# Opportunistic Fungi in Cancer and Hematopoietic Stem-Cell Transplant Patients: Diagnosis and Management Strategies
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Therapeutic Strategies: Prevention of Fungal Infections
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Choice of Antifungal Agent

Allogeneic HSCT recipients receiving immunosuppressive therapy for the prevention or treatment of GVHD, nontransplant patients with advanced or refractory underlying diseases extensively treated with multiple courses of chemotherapy, and any patient with anticipated prolonged neutropenia are candidates for antifungal prophylaxis. In contrast, autologous HSCT recipients receiving hematopoietic growth factors and solid-tumor patients on chemotherapeutic regimens that cause only short-term neutropenia are at low risk for IFI and usually do not require routine antifungal prophylaxis.

Agents initially used to reduce fungal colonization included oral nystatin, ketoconazole, and amphotericin B (AmB). Prophylaxis with these agents has generally produced inconsistent results due either to lack of efficacy or to poor compliance64 and is not recommended in the current CDC guidelines.57

Fluconazole has been the agent most commonly used for prophylaxis of fungal infections. In 2 randomized, double-blind, placebo-controlled trials that enrolled HSCT patients, prophylactic fluconazole significantly reduced the incidence of both systemic and superficial fungal infections (Fig 9),65,66 improved overall survival,65 and was associated with fewer deaths related to fungal infection.66 A dose of 400 mg daily (by mouth or intravenously) is recommended from the day of HSCT until engraftment for prophylaxis against fluconazole-susceptible Candida species.57 Risk for IFI extends beyond the initial period of posttransplant neutropenia, and continuation of fluconazole to day 75 after transplant was shown to improve survival in one study of high-risk allogeneic patients.67

Fig 9
figure 9

Similar randomized, placebo-controlled trials in patients with acute leukemia have demonstrated the efficacy of prophylactic fluconazole for reducing fungal colonization and preventing superficial infections but were not powered sufficiently to show a decrease in systemic fungal infections.68-70 Other studies have also shown fluconazole to be more effective and better tolerated than nystatin, clotrimazole, and oral AmB for prophylaxis.71-73

Itraconazole, available as an oral suspension, an intravenous formulation, and the older capsule formulation, has also been used for antifungal prophylaxis. In initial trials, the capsules were found to be erratically absorbed by many patients and associated with ineffective serum itraconazole concentrations.74-76 The oral suspension results in adequate serum itraconazole concentrations in neutropenic patients when administered on an empty stomach.78,78 In 2 randomized, double-blind, placebo-controlled trials involving neutropenic patients with hematologic malignancies, itraconazole oral solution effectively prevented superficial and systemic fungal infections.79,80 Another study found that itraconazole oral solution and an oral solution of fluconazole provided similar effectiveness for antifungal prophylaxis.81 None of the trials included a sufficient number of patients at high risk for aspergillosis to demonstrate a decrease in Aspergillus infections.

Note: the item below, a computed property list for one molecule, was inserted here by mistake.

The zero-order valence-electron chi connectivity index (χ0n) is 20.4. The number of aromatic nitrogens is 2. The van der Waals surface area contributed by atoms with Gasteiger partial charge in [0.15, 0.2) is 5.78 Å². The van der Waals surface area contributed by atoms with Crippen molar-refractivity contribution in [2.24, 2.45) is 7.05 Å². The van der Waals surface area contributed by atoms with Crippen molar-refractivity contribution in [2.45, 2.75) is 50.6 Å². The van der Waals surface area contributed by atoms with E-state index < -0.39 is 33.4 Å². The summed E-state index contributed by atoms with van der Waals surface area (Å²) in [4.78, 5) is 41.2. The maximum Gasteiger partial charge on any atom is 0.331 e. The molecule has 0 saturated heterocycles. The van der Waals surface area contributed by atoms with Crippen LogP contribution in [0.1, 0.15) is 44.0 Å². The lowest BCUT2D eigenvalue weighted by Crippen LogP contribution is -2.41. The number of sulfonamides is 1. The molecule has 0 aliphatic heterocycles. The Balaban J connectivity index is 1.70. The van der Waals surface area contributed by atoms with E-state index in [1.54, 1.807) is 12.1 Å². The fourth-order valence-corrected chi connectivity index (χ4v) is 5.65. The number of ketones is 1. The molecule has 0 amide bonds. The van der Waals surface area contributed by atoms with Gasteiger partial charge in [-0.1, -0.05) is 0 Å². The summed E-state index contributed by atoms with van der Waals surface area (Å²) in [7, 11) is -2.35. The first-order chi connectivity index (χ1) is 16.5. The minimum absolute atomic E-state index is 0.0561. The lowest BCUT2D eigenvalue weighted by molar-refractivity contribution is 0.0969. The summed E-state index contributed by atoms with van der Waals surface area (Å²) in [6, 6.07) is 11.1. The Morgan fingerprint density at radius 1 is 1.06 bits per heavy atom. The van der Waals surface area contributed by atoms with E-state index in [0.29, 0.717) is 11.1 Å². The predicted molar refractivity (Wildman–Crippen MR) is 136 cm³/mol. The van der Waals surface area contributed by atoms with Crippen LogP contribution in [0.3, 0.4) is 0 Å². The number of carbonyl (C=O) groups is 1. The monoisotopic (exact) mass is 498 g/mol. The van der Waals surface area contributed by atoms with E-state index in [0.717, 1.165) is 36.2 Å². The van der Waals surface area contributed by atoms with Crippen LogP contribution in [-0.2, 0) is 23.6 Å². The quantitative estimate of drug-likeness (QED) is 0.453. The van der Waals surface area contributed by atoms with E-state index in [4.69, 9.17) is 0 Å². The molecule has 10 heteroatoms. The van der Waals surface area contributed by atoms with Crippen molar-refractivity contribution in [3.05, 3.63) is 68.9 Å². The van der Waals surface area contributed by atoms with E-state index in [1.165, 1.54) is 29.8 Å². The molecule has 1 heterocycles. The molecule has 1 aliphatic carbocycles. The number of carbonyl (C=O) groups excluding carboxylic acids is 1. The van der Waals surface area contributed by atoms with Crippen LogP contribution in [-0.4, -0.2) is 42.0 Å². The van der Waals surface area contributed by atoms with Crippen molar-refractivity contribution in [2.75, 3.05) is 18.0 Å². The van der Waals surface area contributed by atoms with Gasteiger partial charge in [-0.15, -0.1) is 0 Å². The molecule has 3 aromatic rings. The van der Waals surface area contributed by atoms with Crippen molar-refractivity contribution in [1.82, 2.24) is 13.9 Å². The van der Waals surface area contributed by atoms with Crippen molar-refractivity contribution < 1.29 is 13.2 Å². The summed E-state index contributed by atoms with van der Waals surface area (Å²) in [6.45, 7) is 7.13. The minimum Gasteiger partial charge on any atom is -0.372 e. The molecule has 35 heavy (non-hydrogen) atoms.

Amphotericin B administered either as an aerosol or by the intranasal route has also been used prophylactically in neutropenic patients receiving chemotherapy or undergoing HSCT. In 2 trials using historical comparisons, an intranasal AmB spray appeared to be associated with a decreased incidence of Aspergillus infections.82,83 However, in a more recent multicenter prospective, randomized trial, no benefit was found for prophylactic aerosolized AmB.84 The overall incidence of invasive aspergillosis was low in this trial (4% in patients who received prophylactic aerosolized AmB, and 7% in patients who received no inhalation prophylaxis). Consequently, neither intranasal AmB nor aerosolized AmB can be currently recommended for prophylaxis.

Several studies using historical comparisons claimed that prophylaxis with low doses of intravenous AmB (0.1 to 0.25 mg/kg/day) reduced IFI after allogeneic HSCT.19,85 However, in a randomized trial, low doses of prophylactic intravenous AmB (0.1 mg/kg/day) did not demonstrate benefits after autologous HSCT.86 In 2 randomized, double-blind, placebo-controlled trials, prophylactic liposomal AmB decreased fungal colonization without a significant reduction of systemic IFI or mortality.87,88 When low-dose prophylactic intravenous AmB was compared with fluconazole for prevention of fungal infections, AmB was no more effective and had significantly greater toxicity.89,90 The higher cost of lipid formulations of AmB and inconsistencies in clinical trials limit their use as prophylactic antifungal agents. Currently, the only clear indication for prophylactic intravenous AmB is in patients with prior Aspergillus infection who are receiving additional chemotherapy or undergoing HSCT.91

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Therapeutic Strategies: Prevention of Fungal Infections
   Environmental Issues
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Course Number: V035D

This CME Expires on July 1, 2005; no tests will be accepted after this date.

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